Foster + Partners and the utopia of the future

Foster + Partners and the utopia of the future

Norman Foster’s multi-awarded firm continues its search for art and architectural science with a high technological standard, philosophy that earns them winning works again and again. This time, they present a project whose essence is focused on achieving harmony with the universe and a utopian future where sustainability is the priority. 

Their vast experience for the past four decades (being responsible for a wide range of works; from urban plans and public infrastructure to airports, civic and cultural centers, office buildings and working areas), leads them to create the New Amaravati, whose name comes from an old village, located a few miles away.

Foster + Partners, as head of the project, along with Spanish Sofía Arraiza Ruiz de Galarreta, designed the master plan for the new administrative capital of the Indian state of Andhra Pradesh (whose main source of income comes from agriculture and which has been recently developing within IT and biotechnology fields). This work includes the new government complex, being the 217 square-meter city’s main focus through two key buildings: the Legislative Assembly and the High Court, along with other foundations of the secretariat, where the state administration offices are found.

The Legislative Assembly is located within a large freshwater lake and its design is aligned with the Vaastu Principles*, its squared plan features a public entrance on the north and the one for ministers on the eastern side.

The center is designed to be empty, like a courtyard, publicly accessible for most part of the year as gathering spot for the public and its elected representatives. A spiral ramp leads people to a cultural museum and visual gallery. The space is protected by a cone-shaped 250-meter-high ceiling with a large protruding awning that provides shade while allowing a cooling breeze to go through it.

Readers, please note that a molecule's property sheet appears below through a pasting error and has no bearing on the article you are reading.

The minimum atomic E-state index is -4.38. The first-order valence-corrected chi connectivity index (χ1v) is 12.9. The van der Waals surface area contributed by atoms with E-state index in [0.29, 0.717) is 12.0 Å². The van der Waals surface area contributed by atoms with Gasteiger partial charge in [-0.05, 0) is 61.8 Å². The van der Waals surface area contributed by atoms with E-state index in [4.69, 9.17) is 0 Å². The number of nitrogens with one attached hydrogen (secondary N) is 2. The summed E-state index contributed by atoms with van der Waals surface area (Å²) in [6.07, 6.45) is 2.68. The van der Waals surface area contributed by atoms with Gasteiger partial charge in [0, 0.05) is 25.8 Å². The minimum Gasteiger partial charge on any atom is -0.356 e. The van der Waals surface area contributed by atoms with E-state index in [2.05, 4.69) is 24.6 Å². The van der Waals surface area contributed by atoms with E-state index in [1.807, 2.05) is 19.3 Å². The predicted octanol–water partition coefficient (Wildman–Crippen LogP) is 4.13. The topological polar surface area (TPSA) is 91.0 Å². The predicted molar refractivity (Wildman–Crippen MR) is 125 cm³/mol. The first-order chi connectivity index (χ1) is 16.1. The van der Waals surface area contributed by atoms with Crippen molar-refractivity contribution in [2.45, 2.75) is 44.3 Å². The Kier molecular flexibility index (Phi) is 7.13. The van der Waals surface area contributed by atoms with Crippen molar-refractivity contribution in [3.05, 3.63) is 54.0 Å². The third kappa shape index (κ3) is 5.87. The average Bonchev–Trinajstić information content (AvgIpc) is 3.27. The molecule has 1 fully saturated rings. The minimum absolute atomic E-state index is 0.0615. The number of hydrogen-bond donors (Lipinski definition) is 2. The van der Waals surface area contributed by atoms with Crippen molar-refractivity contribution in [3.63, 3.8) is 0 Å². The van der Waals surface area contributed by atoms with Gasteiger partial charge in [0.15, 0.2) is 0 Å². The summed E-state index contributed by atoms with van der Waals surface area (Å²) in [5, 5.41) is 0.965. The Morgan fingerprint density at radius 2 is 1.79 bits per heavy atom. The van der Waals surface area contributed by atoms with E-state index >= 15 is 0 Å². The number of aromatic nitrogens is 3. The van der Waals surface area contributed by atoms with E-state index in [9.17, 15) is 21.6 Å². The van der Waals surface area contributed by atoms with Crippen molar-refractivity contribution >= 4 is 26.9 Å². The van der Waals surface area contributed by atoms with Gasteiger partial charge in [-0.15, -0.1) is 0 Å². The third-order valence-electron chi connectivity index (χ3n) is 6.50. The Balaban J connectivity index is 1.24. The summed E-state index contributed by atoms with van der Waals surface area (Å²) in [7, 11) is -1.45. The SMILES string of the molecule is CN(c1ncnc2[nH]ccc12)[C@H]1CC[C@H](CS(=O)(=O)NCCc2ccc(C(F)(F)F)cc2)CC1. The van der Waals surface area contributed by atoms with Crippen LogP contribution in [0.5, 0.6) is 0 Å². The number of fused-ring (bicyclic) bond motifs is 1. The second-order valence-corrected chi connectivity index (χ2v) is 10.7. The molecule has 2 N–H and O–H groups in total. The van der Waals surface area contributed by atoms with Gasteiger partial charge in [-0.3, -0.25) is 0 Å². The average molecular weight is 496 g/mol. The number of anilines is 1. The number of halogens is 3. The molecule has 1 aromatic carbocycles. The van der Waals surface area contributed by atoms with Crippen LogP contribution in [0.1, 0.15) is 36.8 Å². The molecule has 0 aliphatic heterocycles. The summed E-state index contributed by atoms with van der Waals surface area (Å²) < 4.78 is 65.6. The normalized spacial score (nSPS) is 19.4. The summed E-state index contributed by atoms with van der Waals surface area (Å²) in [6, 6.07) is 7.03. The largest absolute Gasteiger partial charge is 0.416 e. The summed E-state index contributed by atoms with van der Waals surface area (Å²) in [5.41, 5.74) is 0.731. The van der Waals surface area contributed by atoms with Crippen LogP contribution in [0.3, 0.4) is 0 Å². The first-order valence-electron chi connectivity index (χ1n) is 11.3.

The High Court complex is found on the central axis with its staggered roof shape inspired by India’s ancient stupas. The deep cantilevers on the roof provide shade and allow for the building to be naturally ventilated. Influenced by the traditional layout of a temple, the plan is formed by alternating concentric layers of rooms and circulation areas. The block features a courtyard and a roof garden, which allows for vegetation to go into the areas inside.

The new city is located by the banks of the Krishna River, strategically positioned to benefit from an abundant freshwater supply and it will be one of world’s most sustainable cities.

It is important to say that the Andhra Pradesh authorities asked farmers who lived there to participate in a “land-grouping plan”. For each delivered acre, the farmers will get between 25% and 30% of developed land, equipped with electric power, running water, and sewage facilities. They were also offered benefits such as free medical care and education.

Inspired by Lutyen’s New Delhi and New York’s Central Park, a green column will be placed at its center, clearly defined and covering all its extension, providing the foundation for the master plan’s environmental strategy, where at least 60% of the area is covered by vegetation or water (an irrigation system will use recycled water).

The metropolis has been designed with the highest sustainability standards, focusing on responsible water consumption and clean energy production, with the latest technologies available in India, like the photovoltaic kind; solar panels on rooftops will power buildings.

The transport strategy includes electric vehicles, water taxis, and dedicated cycling routes along with shaded streets and squares, which will encourage people to walk across the city.

Two universities opened their doors in 2017 to 4,000 students and five more are in the process of doing so. The plan of the Central Business District includes hospitals, schools, banks, hotels, cultural and sports facilities.

The Amaravati plan features residential houses for 5,000 low-income families and for 4,000 government employees and their families. There will also be houses for sale for 1,2000 families. It is expected for the population to reach 3.5 million in 35 years. When the work is completed, it is expected for it to attract talent from all across India and perhaps, from all over the world.

If this project’s administration goes well in terms of time resources and financing, the construction of the main highways, general infrastructures, and the main government buildings will be finished mostly by 2021.

The 217 square kilometers of farmland along the Krishna River are turning into an urban chimera. When it is finished, Amaravati will not only be the new capital of the state of Andhra Pradesh, but also one of the world’s most sustainable cities. 

*Vaastu Principles: The distribution of space to live in harmony with our surroundings. This discipline maintains that, since human beings are cosmic, everything about individual life should be in full harmony with the universe.

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